Sir Charles Gairdner and Osborne Park hospitals will shed about 250 full-time jobs because health officials say staffing levels are unsustainable.
The Health Department confirmed yesterday that the positions would be scrapped, where possible through natural attrition and not renewing fixed-term contracts.
Ending months of speculation that 200 full-time equivalent positions could go from SCGH, North Metropolitan Health Service chief executive Shane Kelly maintained the cuts would not affect patient care.
Among the job losses are 67 in allied health areas including radiology, occupational therapy and physiotherapy.
"Patient activity at Sir Charles Gairdner Hospital and Osborne Park Hospital is not increasing at present and has been reasonably steady for the past couple of years," Dr Kelly said.
"As hospitals are now funded according to patient activity, current staffing levels, particularly at Sir Charles Gairdner Hospital, are not sustainable."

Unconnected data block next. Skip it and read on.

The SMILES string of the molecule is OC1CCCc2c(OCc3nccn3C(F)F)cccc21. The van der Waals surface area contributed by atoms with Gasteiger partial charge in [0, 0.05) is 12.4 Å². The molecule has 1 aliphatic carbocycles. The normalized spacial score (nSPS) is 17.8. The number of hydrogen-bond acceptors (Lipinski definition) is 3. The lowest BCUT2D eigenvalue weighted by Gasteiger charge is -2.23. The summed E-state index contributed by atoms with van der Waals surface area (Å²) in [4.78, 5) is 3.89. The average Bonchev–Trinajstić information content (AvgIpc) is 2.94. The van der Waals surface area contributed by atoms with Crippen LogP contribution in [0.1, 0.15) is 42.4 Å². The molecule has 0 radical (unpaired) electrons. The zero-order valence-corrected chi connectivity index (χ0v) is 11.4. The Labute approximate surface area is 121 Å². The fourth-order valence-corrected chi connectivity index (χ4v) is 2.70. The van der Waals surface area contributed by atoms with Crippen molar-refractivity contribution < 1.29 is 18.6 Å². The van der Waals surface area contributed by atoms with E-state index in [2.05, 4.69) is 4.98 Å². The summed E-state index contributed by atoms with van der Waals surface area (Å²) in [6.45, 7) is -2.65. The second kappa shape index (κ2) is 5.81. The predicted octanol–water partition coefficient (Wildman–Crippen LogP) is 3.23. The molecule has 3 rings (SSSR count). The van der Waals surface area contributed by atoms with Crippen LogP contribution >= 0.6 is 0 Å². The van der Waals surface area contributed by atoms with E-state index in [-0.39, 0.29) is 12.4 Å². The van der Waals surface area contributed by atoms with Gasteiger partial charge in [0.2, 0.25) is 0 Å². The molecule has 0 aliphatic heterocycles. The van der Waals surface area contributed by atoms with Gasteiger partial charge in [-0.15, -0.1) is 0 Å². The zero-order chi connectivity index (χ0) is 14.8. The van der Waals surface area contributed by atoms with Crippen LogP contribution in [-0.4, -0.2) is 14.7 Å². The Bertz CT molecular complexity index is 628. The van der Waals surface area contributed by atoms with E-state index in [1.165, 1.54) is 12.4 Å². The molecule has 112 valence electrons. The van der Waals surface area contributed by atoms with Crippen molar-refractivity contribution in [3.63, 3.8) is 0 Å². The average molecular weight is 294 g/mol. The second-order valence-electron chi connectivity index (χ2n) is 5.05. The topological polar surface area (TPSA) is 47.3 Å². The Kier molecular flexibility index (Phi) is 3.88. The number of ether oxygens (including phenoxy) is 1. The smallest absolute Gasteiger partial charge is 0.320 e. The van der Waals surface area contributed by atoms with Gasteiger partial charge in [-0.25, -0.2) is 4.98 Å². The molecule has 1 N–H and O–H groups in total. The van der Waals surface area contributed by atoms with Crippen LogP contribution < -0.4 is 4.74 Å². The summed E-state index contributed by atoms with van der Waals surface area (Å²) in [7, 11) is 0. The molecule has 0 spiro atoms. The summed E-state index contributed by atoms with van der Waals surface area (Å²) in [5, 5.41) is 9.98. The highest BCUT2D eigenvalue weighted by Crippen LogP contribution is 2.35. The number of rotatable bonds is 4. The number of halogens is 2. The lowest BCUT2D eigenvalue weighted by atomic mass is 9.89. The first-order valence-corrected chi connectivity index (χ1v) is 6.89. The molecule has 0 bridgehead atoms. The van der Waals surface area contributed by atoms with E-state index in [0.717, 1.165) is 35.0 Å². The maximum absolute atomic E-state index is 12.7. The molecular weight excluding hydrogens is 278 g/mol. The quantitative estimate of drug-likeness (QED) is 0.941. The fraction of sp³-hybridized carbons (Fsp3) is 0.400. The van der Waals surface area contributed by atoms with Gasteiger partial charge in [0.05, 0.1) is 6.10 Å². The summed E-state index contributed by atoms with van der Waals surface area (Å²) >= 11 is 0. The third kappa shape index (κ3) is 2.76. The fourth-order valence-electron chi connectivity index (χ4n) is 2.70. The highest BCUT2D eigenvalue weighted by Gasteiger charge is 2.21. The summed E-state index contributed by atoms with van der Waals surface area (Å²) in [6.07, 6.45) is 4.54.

Dr Kelly said that both hospitals were already exercising stricter controls over staffing appointments.
The opening of new hospitals such as Fiona Stanley and Midland, and the projected growth in demand, meant there would still be significant demand for staff in the metropolitan area.
But Health Services Union WA secretary Dan Hill said the job losses would have a heavy impact on workers and patients.
"There will be a huge impact on therapy for inpatient and outpatient services," he said.
"It hasn't been fully detailed to us yet but we're reliably informed that up to 30 FTE positions are going in occupational therapy and 20 in physiotherapy.
"There are lots of part-time staff so these cuts affect a lot more people than FTE numbers would imply."
Mr Hill blamed the cuts on the Government trying to make up for the budget black hole and the botched transition to Fiona Stanley Hospital.
Australian Medical Association WA vice-president Michael Gannon said the job losses would gut allied health services and delay patient recovery.
"There is no doubt clinical care will be compromised, and we'll end up paying for it in the longer term through increased length of stay and people who bounce back to hospital," he said.